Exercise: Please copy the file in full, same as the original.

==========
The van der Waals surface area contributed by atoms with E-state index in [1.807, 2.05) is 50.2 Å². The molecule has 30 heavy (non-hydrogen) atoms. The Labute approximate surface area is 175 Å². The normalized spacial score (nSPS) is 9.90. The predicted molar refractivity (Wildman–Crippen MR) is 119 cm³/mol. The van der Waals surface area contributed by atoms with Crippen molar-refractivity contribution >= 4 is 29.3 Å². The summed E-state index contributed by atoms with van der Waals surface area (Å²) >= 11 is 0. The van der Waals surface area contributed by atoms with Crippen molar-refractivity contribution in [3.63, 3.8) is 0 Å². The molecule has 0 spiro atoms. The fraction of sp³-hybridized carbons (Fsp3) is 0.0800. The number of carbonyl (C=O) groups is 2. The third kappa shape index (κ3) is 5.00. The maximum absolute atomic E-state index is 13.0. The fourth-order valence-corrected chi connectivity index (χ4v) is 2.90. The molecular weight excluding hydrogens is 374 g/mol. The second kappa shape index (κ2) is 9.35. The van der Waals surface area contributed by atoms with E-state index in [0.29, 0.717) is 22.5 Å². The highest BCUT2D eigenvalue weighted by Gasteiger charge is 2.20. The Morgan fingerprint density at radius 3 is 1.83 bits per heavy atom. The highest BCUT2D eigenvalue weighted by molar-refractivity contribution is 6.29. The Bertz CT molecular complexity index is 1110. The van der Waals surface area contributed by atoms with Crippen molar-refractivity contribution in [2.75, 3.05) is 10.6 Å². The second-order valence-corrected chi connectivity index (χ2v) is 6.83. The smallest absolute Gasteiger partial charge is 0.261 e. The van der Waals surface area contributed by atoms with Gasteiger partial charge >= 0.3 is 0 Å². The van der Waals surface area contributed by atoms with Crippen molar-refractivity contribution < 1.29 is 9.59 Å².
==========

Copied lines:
The van der Waals surface area contributed by atoms with E-state index in [1.807, 2.05) is 50.2 Å². The molecule has 30 heavy (non-hydrogen) atoms. The Labute approximate surface area is 175 Å². The normalized spacial score (nSPS) is 9.90. The predicted molar refractivity (Wildman–Crippen MR) is 119 cm³/mol. The van der Waals surface area contributed by atoms with Crippen molar-refractivity contribution >= 4 is 29.3 Å². The summed E-state index contributed by atoms with van der Waals surface area (Å²) >= 11 is 0. The van der Waals surface area contributed by atoms with Crippen molar-refractivity contribution in [3.63, 3.8) is 0 Å². The molecule has 0 spiro atoms. The fraction of sp³-hybridized carbons (Fsp3) is 0.0800. The number of carbonyl (C=O) groups is 2. The third kappa shape index (κ3) is 5.00. The maximum absolute atomic E-state index is 13.0. The fourth-order valence-corrected chi connectivity index (χ4v) is 2.90. The molecular weight excluding hydrogens is 374 g/mol. The second kappa shape index (κ2) is 9.35. The van der Waals surface area contributed by atoms with E-state index in [0.29, 0.717) is 22.5 Å². The highest BCUT2D eigenvalue weighted by Gasteiger charge is 2.20. The Morgan fingerprint density at radius 3 is 1.83 bits per heavy atom. The highest BCUT2D eigenvalue weighted by molar-refractivity contribution is 6.29. The Bertz CT molecular complexity index is 1110. The van der Waals surface area contributed by atoms with Crippen molar-refractivity contribution in [2.75, 3.05) is 10.6 Å². The second-order valence-corrected chi connectivity index (χ2v) is 6.83. The smallest absolute Gasteiger partial charge is 0.261 e. The van der Waals surface area contributed by atoms with Gasteiger partial charge >= 0.3 is 0 Å². The van der Waals surface area contributed by atoms with Crippen molar-refractivity contribution < 1.29 is 9.59 Å².